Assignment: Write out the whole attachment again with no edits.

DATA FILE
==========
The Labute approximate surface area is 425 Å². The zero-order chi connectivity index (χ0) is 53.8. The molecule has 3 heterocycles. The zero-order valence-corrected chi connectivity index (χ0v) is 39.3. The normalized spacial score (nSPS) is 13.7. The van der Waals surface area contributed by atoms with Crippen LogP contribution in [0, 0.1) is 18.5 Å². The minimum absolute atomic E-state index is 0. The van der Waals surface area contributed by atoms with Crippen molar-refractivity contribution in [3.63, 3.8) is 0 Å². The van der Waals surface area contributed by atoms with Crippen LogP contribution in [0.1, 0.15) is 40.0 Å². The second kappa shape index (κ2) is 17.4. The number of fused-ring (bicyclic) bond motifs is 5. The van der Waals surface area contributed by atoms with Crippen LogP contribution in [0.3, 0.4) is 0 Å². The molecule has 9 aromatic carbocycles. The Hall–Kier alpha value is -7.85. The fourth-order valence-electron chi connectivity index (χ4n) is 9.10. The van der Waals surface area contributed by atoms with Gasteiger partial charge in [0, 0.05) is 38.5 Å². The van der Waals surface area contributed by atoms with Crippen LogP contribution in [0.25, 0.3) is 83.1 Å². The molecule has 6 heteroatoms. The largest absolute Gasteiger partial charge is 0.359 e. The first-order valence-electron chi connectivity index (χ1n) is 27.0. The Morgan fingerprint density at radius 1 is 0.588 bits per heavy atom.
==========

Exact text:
The Labute approximate surface area is 425 Å². The zero-order chi connectivity index (χ0) is 53.8. The molecule has 3 heterocycles. The zero-order valence-corrected chi connectivity index (χ0v) is 39.3. The normalized spacial score (nSPS) is 13.7. The van der Waals surface area contributed by atoms with Crippen LogP contribution in [0, 0.1) is 18.5 Å². The minimum absolute atomic E-state index is 0. The van der Waals surface area contributed by atoms with Crippen molar-refractivity contribution in [3.63, 3.8) is 0 Å². The van der Waals surface area contributed by atoms with Crippen LogP contribution in [0.1, 0.15) is 40.0 Å². The second kappa shape index (κ2) is 17.4. The number of fused-ring (bicyclic) bond motifs is 5. The van der Waals surface area contributed by atoms with Crippen LogP contribution in [0.3, 0.4) is 0 Å². The molecule has 9 aromatic carbocycles. The Hall–Kier alpha value is -7.85. The fourth-order valence-electron chi connectivity index (χ4n) is 9.10. The van der Waals surface area contributed by atoms with Gasteiger partial charge in [0, 0.05) is 38.5 Å². The van der Waals surface area contributed by atoms with Crippen LogP contribution in [0.25, 0.3) is 83.1 Å². The molecule has 6 heteroatoms. The largest absolute Gasteiger partial charge is 0.359 e. The first-order valence-electron chi connectivity index (χ1n) is 27.0. The Morgan fingerprint density at radius 1 is 0.588 bits per heavy atom.